It’s widely accepted that the rise of low-cost smartphones in developing nations will play an important role in accelerating mHealth adoption. An Android-based smartphone called IDEOS that retails for $80, developed by Chinese manufacturer Huawei, has already reached more than 350,000 users in Kenya. According to a new article by Jeremy Ford for Singularity Hub, these low-cost phones can “jumpstart the spread of liberating technologies.”
The IDEOS smartphone, offered through Kenya’s telecom Safaricom, has a low price point due to the falling price of microelectronics, and by using less advanced components: The IDEOS includes less memory and screen size than offerings like the iPhone, but is otherwise comparable to phones sold in major world markets.
The open source nature of the Android operating system will allow for region-specific applications. Medkenya, a reference app similar to WebMD, won top prize recently at the Pivot25 entrepreneurial contest recently held in Nairobi. The app provides symptom checkers, first-aid information, medical alerts, and searchable doctor & hospital directories in an attempt to make healthcare more accessible for Kenyans.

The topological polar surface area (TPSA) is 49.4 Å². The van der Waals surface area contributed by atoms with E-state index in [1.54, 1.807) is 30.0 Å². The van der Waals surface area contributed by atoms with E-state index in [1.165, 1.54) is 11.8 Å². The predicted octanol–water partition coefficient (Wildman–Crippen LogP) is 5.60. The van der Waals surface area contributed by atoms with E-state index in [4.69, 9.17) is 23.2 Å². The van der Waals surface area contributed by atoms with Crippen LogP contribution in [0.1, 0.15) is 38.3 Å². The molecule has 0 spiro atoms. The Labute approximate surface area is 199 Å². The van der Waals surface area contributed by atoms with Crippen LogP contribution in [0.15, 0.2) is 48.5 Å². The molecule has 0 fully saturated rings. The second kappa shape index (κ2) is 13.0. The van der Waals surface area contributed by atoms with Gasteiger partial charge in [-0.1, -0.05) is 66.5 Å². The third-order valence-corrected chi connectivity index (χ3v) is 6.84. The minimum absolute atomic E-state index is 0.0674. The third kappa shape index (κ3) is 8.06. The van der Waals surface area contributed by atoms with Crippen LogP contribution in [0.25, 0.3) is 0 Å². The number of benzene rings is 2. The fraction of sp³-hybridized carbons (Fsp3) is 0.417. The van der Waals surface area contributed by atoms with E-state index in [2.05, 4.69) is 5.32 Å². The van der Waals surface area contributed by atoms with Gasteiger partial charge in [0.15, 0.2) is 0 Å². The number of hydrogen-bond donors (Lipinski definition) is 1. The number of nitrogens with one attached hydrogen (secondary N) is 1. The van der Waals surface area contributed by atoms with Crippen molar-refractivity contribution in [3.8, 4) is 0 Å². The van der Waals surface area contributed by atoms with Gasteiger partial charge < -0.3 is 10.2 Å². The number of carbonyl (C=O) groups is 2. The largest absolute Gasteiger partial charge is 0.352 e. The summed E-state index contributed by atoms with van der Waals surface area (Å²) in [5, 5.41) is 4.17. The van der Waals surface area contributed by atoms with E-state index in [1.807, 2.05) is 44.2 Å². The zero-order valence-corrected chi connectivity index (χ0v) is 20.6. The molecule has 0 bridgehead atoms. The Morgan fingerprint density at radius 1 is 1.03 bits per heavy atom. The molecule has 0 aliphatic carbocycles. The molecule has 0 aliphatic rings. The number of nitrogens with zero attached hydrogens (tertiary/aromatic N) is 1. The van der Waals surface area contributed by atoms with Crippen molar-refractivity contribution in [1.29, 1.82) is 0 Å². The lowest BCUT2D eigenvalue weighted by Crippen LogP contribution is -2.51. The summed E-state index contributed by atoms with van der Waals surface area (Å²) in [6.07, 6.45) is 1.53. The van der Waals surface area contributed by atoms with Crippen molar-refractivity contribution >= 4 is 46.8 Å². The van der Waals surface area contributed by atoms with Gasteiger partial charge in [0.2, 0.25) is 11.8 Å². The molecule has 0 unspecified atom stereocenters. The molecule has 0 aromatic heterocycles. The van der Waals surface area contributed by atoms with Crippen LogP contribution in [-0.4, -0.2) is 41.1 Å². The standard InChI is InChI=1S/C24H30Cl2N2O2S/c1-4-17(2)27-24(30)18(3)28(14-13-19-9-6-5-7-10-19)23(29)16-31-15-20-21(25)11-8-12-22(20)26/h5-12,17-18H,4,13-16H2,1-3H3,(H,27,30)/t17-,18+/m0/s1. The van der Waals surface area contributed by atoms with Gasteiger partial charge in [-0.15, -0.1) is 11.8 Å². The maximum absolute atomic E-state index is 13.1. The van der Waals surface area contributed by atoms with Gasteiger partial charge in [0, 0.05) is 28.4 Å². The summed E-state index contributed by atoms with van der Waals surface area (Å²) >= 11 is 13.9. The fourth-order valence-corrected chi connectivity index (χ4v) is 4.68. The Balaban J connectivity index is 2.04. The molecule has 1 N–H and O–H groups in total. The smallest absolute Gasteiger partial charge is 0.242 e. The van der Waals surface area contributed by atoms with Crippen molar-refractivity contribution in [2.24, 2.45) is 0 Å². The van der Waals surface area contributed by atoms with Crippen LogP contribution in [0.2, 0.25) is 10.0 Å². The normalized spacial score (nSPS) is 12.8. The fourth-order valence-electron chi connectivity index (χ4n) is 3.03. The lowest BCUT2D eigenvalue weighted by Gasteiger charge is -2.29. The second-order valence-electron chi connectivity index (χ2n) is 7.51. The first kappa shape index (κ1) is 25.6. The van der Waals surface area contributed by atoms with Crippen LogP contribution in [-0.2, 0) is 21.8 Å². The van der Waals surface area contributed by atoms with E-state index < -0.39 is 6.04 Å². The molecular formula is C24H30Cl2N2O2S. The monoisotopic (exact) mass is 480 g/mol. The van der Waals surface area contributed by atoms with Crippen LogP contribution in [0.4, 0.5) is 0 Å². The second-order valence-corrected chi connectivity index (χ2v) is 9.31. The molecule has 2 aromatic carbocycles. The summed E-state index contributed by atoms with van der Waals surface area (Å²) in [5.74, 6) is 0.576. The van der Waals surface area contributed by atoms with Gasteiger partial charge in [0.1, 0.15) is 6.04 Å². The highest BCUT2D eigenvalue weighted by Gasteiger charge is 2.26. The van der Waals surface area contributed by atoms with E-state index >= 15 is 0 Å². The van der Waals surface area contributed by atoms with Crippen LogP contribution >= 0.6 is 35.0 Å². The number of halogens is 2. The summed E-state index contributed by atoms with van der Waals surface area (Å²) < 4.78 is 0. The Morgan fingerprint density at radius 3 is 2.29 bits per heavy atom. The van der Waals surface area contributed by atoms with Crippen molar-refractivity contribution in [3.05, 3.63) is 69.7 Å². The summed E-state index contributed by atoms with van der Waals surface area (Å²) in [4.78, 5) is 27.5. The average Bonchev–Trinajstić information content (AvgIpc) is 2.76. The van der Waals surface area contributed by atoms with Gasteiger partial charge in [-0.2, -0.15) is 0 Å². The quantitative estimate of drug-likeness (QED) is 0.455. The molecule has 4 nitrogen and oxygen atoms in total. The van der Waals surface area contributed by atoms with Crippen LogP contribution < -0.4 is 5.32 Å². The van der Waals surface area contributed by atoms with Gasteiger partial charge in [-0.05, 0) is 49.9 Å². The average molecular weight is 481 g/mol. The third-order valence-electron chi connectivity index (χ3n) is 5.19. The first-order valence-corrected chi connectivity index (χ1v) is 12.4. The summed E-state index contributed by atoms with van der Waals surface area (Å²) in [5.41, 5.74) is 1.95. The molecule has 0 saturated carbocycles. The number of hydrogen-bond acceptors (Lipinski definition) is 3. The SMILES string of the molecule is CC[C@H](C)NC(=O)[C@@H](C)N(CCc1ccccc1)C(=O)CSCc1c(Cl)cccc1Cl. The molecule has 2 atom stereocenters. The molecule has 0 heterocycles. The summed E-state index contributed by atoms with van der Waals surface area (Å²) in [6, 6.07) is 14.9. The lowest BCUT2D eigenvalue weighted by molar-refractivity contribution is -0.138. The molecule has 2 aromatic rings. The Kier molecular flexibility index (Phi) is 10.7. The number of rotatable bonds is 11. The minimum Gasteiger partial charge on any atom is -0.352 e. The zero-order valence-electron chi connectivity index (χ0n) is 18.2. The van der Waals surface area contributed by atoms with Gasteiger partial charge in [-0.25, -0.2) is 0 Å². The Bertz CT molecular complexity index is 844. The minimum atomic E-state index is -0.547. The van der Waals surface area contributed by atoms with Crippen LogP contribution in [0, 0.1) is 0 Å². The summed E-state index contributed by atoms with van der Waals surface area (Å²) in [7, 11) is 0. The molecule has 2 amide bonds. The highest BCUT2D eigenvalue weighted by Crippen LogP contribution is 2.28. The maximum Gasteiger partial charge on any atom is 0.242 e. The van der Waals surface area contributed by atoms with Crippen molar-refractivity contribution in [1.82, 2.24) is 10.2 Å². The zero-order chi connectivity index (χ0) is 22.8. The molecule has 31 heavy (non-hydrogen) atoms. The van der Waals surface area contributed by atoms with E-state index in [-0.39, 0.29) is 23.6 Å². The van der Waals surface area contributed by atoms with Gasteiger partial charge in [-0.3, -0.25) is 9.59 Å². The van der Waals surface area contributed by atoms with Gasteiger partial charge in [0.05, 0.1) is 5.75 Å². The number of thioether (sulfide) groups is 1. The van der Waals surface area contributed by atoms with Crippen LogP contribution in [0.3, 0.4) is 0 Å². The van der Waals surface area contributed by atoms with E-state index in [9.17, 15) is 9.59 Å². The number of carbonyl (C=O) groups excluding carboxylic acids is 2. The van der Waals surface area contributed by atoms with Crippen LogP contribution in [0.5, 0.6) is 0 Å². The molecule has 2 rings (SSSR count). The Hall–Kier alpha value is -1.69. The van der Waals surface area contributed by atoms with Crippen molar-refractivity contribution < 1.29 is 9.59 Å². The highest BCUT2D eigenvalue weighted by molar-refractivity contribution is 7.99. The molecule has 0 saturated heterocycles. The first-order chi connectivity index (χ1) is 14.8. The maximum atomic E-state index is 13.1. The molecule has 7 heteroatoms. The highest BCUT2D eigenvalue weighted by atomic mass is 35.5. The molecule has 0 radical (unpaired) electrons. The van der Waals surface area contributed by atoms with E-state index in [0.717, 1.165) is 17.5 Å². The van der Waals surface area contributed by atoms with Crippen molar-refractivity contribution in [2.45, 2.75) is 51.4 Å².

“I have a hunch that this is just the beginning of healthcare-related apps in Africa,” writes Ford. “We’ve seen smartphones adopt all kinds of medical technology, from digital stethoscopes to cancer diagnosis, and I’m hopeful that we’ll see similarly stunning med-tech reach even the remotest areas one day. An app that tracks mosquito outbreaks or a smartphone with an HIV-testing peripheral would work wonders to address persisting healthcare challenges of the developing world. Who knows? Maybe one day they’ll be able to carry a doctor around in their pocket.”
At last month’s World Congress 3rd Annual Leadership Summit on mHealth, Kate Canales, creative director of Frog Design, spoke about what mHealth programs can learn from the developing world. Speakers at the GSMA-mHA Mobile Health Summit, held in Capetown, South Africa earlier this summer, focused their talks on growing the emerging mobile healthcare market and making it sustainable.
You can read the full Singularity Hub article here.